Note: The views expressed in this column are those of the author and do not purport to reflect the position of the United States Military Academy, the Department of the Army, the Department of Defense, or the U.S. Government.

FamilySecurityMatters.org Contributing Editor James Forest, Ph.D., is Associate Professor at the United States Military Academy, West Point, and Director of Terrorist Studies at theCombating Terrorism Center.

© 2003-2006 FamilySecurityMatters.org All Rights Reserved

Note -- The opinions expressed in this column are those of the author and do not necessarily reflect the opinions, views, and/or philosophy of Family Security Matters.

01:02 Posted in Real Islam | Permalink | Comments (5) |  Facebook |



Posted by: ADMIAN | 29 November 2006


Posted by: ADMIN | 29 November 2006

Qur’an:4:95 “Not equal are those believers who sit at home and receive no injurious hurt, and those who strive hard, fighting Jihad in Allah’s Cause with their wealth and lives. Allah has granted a rank higher to those who strive hard, fighting Jihad with their wealth and bodies to those who sit (at home). Unto each has Allah promised good, but He prefers Jihadists who strive hard and fight above those who sit home. He has distinguished his fighters with a huge reward.”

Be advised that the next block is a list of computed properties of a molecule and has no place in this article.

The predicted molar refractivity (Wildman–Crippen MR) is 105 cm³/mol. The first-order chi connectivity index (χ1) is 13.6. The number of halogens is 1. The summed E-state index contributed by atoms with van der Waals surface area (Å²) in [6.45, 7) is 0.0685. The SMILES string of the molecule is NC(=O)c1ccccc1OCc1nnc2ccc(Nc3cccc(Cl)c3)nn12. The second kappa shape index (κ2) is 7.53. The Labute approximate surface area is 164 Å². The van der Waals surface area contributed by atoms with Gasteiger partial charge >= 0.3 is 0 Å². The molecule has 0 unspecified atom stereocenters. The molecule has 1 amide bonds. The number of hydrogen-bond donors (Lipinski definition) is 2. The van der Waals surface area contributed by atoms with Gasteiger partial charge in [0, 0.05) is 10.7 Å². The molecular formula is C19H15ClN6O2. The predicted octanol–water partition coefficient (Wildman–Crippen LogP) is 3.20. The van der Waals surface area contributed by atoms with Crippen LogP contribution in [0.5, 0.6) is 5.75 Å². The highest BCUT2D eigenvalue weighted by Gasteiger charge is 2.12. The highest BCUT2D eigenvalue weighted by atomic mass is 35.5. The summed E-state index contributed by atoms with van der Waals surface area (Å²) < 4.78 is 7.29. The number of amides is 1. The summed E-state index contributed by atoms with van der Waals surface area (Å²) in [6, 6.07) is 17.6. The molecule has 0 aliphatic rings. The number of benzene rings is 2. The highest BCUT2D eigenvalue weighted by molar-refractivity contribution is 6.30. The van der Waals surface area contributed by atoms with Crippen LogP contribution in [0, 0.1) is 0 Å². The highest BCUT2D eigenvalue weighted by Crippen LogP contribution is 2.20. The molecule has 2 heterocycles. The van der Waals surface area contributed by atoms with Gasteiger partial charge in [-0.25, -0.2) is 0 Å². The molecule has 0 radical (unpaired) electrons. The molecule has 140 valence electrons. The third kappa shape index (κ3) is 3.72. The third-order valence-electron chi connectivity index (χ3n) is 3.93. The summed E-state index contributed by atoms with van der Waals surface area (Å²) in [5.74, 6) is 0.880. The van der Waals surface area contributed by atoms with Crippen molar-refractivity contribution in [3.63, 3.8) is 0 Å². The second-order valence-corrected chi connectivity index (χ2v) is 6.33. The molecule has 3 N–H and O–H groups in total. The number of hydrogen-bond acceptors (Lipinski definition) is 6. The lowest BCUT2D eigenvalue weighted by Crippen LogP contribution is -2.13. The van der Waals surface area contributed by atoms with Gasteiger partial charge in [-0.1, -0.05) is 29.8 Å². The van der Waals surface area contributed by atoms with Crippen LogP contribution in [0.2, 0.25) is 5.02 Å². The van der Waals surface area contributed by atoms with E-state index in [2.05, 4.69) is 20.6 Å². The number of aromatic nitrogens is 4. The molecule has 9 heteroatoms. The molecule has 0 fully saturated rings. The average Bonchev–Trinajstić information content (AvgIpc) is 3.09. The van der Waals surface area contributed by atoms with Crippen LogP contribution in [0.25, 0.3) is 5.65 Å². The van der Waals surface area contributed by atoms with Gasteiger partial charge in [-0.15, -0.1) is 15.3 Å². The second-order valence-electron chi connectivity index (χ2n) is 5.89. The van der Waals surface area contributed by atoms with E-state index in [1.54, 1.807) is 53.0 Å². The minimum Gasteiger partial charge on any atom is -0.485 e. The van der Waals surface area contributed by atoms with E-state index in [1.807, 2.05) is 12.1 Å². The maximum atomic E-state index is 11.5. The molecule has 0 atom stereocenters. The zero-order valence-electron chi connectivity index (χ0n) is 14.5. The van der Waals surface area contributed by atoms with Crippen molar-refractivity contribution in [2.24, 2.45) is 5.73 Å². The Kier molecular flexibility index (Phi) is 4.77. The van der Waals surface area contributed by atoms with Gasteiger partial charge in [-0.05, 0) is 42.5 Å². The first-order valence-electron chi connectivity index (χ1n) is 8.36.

I invite all muslims to come to
where true Islam is respected and followed.
exchristian you are not a real muslim but a christian pretending to be one I invite you to Islam and we will be brothers. Come to the site

Many of you seem to be very frightened and surprised by the fact that I openly preach Jihad for the sake of Allah, as it is ordained in our Religion. Keep in mind, I only preach that which is in the Qur’an and Sunnah; and those who tell you that preaching from these two sources is not necessary, do not listen to them; even if they call themselves Muslim since Allah says,

يٰأَيُّهَا ٱلَّذِينَ آمَنُوۤاْ أَطِيعُواْ ٱللَّهَ وَرَسُولَهُ وَلاَ تَوَلَّوْا عَنْهُ وَأَنْتُمْ تَسْمَعُونَ
وَلاَ تَكُونُواْ كَالَّذِينَ قَالُوا سَمِعْنَا وَهُمْ لاَ يَسْمَعُونَ
إِنَّ شَرَّ ٱلدَّوَابِّ عِندَ ٱللَّهِ ٱلصُّمُّ ٱلْبُكْمُ ٱلَّذِينَ لاَ يَعْقِلُونَ